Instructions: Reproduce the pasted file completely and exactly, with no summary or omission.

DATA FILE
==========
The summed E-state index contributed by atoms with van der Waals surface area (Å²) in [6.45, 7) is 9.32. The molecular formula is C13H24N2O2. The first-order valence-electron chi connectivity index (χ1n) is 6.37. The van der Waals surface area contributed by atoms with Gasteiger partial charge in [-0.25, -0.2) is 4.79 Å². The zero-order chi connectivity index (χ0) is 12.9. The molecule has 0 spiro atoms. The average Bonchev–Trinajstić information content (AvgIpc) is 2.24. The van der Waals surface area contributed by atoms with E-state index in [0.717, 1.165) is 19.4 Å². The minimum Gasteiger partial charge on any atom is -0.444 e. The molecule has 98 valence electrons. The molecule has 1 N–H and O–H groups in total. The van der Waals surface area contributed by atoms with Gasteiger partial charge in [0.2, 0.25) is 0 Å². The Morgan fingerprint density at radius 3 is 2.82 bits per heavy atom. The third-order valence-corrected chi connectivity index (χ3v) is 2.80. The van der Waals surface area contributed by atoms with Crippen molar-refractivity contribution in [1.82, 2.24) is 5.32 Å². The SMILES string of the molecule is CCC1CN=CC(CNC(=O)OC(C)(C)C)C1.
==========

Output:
The summed E-state index contributed by atoms with van der Waals surface area (Å²) in [6.45, 7) is 9.32. The molecular formula is C13H24N2O2. The first-order valence-electron chi connectivity index (χ1n) is 6.37. The van der Waals surface area contributed by atoms with Gasteiger partial charge in [-0.25, -0.2) is 4.79 Å². The zero-order chi connectivity index (χ0) is 12.9. The molecule has 0 spiro atoms. The average Bonchev–Trinajstić information content (AvgIpc) is 2.24. The van der Waals surface area contributed by atoms with E-state index in [0.717, 1.165) is 19.4 Å². The minimum Gasteiger partial charge on any atom is -0.444 e. The molecule has 98 valence electrons. The molecule has 1 N–H and O–H groups in total. The van der Waals surface area contributed by atoms with Gasteiger partial charge in [0.2, 0.25) is 0 Å². The Morgan fingerprint density at radius 3 is 2.82 bits per heavy atom. The third-order valence-corrected chi connectivity index (χ3v) is 2.80. The van der Waals surface area contributed by atoms with Crippen molar-refractivity contribution in [1.82, 2.24) is 5.32 Å². The SMILES string of the molecule is CCC1CN=CC(CNC(=O)OC(C)(C)C)C1.